7. Yo there. I'm facing weird problem with my normals, so if someone finds a solution please share! Desc: I'm testing two identical grid-meshes, based on heightmap 256x256. One is computed at runtime in vertex shader, where height is taken through vft. The second one is generated on cpu with heights taken directly from texture data. Normals are generated with d3dxcomputenormals, so the second mesh is lit properly by simple diffuse directional light. For testing purposes I do output dx normals as colour, so I see nice green/red/magenta colours:) Next... All the normals from the cpu mesh were saved in texture (A8R8G8B8) in the form of: (vertexnormal * 0.5 + 0.5) * 255; Then, on the other side, deep in the VS I take them out with tex2D(norms,proper_coord) * 2 - 1; I checked encoding routine many times, assuring that proper channels are filled and still I can't get proper normals. They are almost the same, but I see the lack of blue/magenta colours. What I want to do is to just check the method of passing normals through texture and heck I don't see that invisible misstake or error:P From what I wrote, do you see things that might be destroying my results?
  8. I would remove this class and replace it with standard EntityItem class, which describes every possible object. It can be done by setting proper flags or string:var/prop system which is sufficient to describe almost all properties. Later you will obtain one class with no conflicts, it'll be easy for containers and with help of scripting language or callbacks you can achieve better results in less time. I give that point of view cause there were moments in my Cpp-life that multi-inheritance limited me hardly.
  9. Thanks a lot! After implementation and some little fixes it works great. The only thing I left (and it seems working) is dofile every time a script is initialized. This is due to the fact there is an object creation at inheritFrom call. It registers every new object behind the scene so everything is set up properly when managing further calls from api, and even I managed to init scripts from within running scripts with unlimited level of depth:P How it will bounce off the performance, don't know, but thanks for a good advice. Problem solved. Might be closed.
  10. Hello there. After digging deeply in previous subjects of that kind I came up to great confusion regarding lua states. There is certain scheme of my scripting vision, which I derived from lpmuds and which I want to translate to Lua, more or less. I managed to achieve similar result while using lua_state per entity basis, but what I've found out is a great amount of memory being absorbed when reaching high entity count. That have should be clear to me if I put my built-in functions to every state, forcing it to grow with huge impact! After few tests I came up to the point that I need one state for all the entities, but a whole bunch of problems appeared due to the shape of my scripting vision:P Maybe someone could help me solving this issue. Here's some overview to what I achieved with multiple states. Some pseudo code of LionClassLib and lion.lua [CODE] function LionClassLib:CreateLion() setting default values end; function LionClassLib:LionCallback() print("ROAR"); end; -- This function is called from c api -> every time a new entity is created function create_object() this():CreateLion(); -- this() -> returns current object table (defined through binding objects to uids in inherit.lua, apply only when trying to fight with one lua state, in case of many states this() will lead to base object, so this part works anyway) end; function do_anything() this():LionCallback(); end; -----> lion.lua <----- require "inherit" require "LionClassLib" LocalObject = inheritFrom(LionClassLib); -> sets metatables and returns table/object with class def and standard behavior function LocalObject:CreateLion() LionClassLib:CreateLion(); -- Setting the parent's constructor -- additional local stuff if needed end; [/CODE] While being on many states the great advantage was that I could call another object creation through C API and it didn't destroy globals of the current one. Now I can't, but this part I can omit. The idea behind many states was that I could lual_dofile every script, pass initial callbacks and it ran ok. Then I was able to call events from api the same way. But at this point I'll have the following problem: 1. Clone Entity 1 with lion.lua 2. Load script and call create_object (this():CreateLion) 3. Clone Entity 2 with monkey.lua 4. Load script and call create_object (this():CreateMonkey) 5. It's obvious it will be ok until next point:P 6. Clone Entity 3 with dofile lion.lua! CRASH: luadofile won't compile the same file, the last global create_object comes from monkey.lua where there is no function CreateLion. So, I hope the idea is quite clear. I was trying to play with environments with setfenv/getfenv etc but I'm not sure it's the right way. I can try with lua_state per script, then it might work, but I'm not quite sure if something wouldn't suddenly blow up. If someone could direct me in proper direction I'd be pleased. Thanks for reading.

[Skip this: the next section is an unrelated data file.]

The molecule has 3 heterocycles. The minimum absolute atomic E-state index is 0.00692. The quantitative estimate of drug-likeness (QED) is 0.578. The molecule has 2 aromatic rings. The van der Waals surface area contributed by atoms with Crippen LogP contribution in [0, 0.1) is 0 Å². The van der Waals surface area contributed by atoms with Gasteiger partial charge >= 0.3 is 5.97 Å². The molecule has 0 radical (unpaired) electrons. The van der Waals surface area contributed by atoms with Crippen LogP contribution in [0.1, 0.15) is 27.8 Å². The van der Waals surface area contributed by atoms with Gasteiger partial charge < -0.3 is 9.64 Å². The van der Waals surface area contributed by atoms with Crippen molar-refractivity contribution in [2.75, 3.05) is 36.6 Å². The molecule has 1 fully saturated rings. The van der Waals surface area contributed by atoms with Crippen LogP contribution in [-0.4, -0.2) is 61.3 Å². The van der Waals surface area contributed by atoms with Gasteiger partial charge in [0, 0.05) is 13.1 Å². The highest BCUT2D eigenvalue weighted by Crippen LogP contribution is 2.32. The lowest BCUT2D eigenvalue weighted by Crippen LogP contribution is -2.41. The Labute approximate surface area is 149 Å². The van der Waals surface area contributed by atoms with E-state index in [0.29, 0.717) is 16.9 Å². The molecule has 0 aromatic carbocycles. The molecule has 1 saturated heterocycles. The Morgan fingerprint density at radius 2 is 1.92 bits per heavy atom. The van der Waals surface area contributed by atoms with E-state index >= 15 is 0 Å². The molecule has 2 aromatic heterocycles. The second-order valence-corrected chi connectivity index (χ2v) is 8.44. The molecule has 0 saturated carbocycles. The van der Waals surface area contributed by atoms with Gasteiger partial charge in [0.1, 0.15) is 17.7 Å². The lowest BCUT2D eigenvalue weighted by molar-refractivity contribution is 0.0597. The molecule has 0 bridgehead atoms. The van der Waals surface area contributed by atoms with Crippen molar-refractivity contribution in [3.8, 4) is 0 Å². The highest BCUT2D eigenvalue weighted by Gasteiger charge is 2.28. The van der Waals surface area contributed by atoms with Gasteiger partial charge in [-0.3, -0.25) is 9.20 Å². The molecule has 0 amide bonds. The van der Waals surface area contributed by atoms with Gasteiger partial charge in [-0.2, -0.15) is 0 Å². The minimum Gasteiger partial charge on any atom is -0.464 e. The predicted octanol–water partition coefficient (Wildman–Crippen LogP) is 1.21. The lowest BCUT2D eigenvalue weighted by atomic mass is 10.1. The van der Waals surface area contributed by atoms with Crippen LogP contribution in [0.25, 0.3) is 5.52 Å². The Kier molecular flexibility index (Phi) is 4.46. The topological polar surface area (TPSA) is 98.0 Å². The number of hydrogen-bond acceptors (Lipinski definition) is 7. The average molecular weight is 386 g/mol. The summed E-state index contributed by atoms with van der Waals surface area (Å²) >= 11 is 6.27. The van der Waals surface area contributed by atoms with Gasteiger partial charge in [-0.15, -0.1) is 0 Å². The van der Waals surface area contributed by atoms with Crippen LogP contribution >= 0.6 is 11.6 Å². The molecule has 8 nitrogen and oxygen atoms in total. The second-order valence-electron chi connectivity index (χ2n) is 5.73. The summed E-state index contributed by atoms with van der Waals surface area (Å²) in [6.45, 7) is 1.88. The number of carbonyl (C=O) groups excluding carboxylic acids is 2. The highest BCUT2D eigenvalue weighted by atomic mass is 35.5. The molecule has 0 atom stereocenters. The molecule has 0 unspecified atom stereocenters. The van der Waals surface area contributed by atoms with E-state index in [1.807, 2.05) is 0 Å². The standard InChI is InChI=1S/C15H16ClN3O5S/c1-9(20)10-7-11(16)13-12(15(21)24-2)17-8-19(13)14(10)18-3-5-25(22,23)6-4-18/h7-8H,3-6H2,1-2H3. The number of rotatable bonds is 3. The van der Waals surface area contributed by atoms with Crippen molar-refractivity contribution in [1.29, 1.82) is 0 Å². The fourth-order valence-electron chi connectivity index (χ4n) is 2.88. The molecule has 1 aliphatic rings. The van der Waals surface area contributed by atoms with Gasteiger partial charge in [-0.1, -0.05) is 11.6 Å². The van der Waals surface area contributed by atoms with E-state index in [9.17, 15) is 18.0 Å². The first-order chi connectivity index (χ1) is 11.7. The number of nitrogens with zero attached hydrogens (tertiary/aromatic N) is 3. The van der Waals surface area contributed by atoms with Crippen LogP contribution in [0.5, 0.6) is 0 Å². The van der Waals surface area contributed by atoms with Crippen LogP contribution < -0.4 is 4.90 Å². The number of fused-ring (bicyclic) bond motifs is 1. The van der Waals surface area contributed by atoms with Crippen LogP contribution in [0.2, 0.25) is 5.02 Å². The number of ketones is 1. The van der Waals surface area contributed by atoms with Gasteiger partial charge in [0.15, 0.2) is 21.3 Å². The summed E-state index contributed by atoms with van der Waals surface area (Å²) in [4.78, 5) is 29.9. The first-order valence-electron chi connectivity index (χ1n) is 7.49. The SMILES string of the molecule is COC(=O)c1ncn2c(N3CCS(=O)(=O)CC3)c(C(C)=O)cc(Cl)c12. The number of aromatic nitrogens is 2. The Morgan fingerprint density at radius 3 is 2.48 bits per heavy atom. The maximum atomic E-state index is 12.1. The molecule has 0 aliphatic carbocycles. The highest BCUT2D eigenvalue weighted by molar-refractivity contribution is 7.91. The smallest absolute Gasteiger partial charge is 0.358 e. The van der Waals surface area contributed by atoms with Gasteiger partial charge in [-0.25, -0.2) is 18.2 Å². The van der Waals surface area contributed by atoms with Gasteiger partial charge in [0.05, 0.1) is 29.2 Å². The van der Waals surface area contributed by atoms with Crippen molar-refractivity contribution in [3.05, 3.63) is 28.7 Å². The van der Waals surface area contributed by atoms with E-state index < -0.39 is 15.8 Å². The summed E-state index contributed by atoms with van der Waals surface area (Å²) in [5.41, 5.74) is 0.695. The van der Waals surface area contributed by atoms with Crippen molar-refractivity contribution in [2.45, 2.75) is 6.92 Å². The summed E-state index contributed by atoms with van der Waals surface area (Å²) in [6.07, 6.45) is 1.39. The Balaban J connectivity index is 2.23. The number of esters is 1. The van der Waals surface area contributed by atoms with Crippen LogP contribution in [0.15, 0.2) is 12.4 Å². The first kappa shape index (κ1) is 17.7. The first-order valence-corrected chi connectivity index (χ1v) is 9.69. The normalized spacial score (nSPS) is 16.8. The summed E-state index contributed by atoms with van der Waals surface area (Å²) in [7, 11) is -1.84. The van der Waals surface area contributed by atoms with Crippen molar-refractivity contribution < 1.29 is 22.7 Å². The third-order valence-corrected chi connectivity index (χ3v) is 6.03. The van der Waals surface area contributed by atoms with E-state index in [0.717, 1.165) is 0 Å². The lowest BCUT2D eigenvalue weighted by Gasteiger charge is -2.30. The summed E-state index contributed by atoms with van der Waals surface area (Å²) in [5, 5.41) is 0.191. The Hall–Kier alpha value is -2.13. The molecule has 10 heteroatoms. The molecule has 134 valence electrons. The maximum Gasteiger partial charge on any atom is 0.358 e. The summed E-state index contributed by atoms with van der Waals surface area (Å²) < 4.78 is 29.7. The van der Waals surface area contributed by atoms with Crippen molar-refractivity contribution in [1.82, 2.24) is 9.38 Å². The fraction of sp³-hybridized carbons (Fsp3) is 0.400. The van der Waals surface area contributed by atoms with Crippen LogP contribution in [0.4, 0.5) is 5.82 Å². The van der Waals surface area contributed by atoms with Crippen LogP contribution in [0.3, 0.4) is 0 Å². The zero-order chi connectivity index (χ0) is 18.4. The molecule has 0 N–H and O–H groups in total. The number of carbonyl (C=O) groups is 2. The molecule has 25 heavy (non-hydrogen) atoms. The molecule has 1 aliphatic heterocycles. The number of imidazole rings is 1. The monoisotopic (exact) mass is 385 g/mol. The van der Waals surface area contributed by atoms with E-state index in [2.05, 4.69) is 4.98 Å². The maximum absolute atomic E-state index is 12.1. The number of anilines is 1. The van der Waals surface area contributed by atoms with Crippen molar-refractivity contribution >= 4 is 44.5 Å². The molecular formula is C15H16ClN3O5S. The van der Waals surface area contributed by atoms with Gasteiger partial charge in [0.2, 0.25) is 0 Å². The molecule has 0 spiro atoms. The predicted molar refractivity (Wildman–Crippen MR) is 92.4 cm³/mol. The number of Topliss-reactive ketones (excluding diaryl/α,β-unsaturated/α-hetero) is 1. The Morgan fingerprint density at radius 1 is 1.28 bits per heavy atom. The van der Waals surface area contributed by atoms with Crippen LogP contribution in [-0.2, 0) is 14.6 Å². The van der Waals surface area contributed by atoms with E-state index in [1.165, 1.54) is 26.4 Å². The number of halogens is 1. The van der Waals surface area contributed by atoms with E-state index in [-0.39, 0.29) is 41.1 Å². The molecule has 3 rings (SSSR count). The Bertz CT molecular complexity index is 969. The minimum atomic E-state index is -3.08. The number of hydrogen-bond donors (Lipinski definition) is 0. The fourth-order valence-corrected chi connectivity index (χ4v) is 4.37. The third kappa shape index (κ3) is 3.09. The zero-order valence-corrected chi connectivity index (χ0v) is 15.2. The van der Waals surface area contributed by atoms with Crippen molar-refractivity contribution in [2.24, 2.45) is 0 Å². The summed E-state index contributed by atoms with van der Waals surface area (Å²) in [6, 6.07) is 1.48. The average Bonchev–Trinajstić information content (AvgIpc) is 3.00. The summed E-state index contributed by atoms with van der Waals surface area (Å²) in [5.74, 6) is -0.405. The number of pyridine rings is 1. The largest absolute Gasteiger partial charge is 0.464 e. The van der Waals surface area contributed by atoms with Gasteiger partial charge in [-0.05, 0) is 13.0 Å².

11. Hello. Yesterday I've encountered a weird problem while debugging my application in DirectX environment. I was trying to render a big model (about 25-40k polys, 65550 verts, but I'm not sure right now). It's been rendered even on completely empty scene, where I found horrible loss of fps. Previously, when I was rendering smaller objects it wasn't harmful, but I suspect that all the things in my game give my card a nice performance shock. Next thing I did was to run it on better graphics card, everything was ok until I faced the big model, which affected performance again. It doesn't even matter whether the object is far far away or it's very close to the camera. I checked my particle system where I rendered around 60k polys at optimum distance (fillrate reasons) and I got much better results. Of course the closer the particles, the worst performance. But that damned model doesn't get into that rule. The model itself has 2048 uv-texture (with no texturing i get same things) and is rendered with one DrawSubset call. So, what does PIX say? It says that drawsubset calls drawindexedprimitive - so it's ok. I called drawindexedprimitive manually as well so I'm sure it doesn't use UP version. Now the main question - when I'm running my app from PIX I get performance hit and the game behaves normal. When I'm in pure debug/release mode I get 5-6 fps (old graph card) while facing bigger model and suddenly while in PIX I get 16-17 fps I see no terrible drop downs. Maybe someone know the relation of PIX and my app or some clues that could direct me to things that are messed up in my code. Thanks for reading/answering! SOLVED: Routine respoinsible for picking gave me a killing shot while intersecting huge meshes... Low poly mesh will be the solution.
  12. Make 2D game by using your 3D engine/utilities/wrappers. Love quads, buffers and triangles :) Making it in raw 2D with sprites etc would extend your engine for no reason.